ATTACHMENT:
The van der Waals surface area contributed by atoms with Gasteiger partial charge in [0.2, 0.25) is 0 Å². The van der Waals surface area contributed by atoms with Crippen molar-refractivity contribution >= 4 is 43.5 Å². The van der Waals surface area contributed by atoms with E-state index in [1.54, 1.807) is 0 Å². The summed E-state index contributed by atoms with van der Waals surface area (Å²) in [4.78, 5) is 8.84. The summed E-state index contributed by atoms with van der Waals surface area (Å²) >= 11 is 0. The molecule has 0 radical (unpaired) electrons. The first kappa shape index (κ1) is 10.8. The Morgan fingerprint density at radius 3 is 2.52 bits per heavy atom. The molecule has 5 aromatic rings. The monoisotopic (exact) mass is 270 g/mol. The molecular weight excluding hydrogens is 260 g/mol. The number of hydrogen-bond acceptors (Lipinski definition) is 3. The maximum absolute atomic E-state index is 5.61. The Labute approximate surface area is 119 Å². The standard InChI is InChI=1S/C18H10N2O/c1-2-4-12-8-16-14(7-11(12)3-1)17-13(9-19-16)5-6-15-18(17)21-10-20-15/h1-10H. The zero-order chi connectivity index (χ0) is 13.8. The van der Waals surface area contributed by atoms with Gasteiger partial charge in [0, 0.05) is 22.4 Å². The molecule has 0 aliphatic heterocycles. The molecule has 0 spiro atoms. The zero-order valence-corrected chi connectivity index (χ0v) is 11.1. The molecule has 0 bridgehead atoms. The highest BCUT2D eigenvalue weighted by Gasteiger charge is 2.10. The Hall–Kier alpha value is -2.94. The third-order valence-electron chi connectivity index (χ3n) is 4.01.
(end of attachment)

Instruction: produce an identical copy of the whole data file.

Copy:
The van der Waals surface area contributed by atoms with Gasteiger partial charge in [0.2, 0.25) is 0 Å². The van der Waals surface area contributed by atoms with Crippen molar-refractivity contribution >= 4 is 43.5 Å². The van der Waals surface area contributed by atoms with E-state index in [1.54, 1.807) is 0 Å². The summed E-state index contributed by atoms with van der Waals surface area (Å²) in [4.78, 5) is 8.84. The summed E-state index contributed by atoms with van der Waals surface area (Å²) >= 11 is 0. The molecule has 0 radical (unpaired) electrons. The first kappa shape index (κ1) is 10.8. The Morgan fingerprint density at radius 3 is 2.52 bits per heavy atom. The molecule has 5 aromatic rings. The monoisotopic (exact) mass is 270 g/mol. The molecular weight excluding hydrogens is 260 g/mol. The number of hydrogen-bond acceptors (Lipinski definition) is 3. The maximum absolute atomic E-state index is 5.61. The Labute approximate surface area is 119 Å². The standard InChI is InChI=1S/C18H10N2O/c1-2-4-12-8-16-14(7-11(12)3-1)17-13(9-19-16)5-6-15-18(17)21-10-20-15/h1-10H. The zero-order chi connectivity index (χ0) is 13.8. The van der Waals surface area contributed by atoms with Gasteiger partial charge in [0, 0.05) is 22.4 Å². The molecule has 0 aliphatic heterocycles. The molecule has 0 spiro atoms. The zero-order valence-corrected chi connectivity index (χ0v) is 11.1. The molecule has 0 bridgehead atoms. The highest BCUT2D eigenvalue weighted by Gasteiger charge is 2.10. The Hall–Kier alpha value is -2.94. The third-order valence-electron chi connectivity index (χ3n) is 4.01.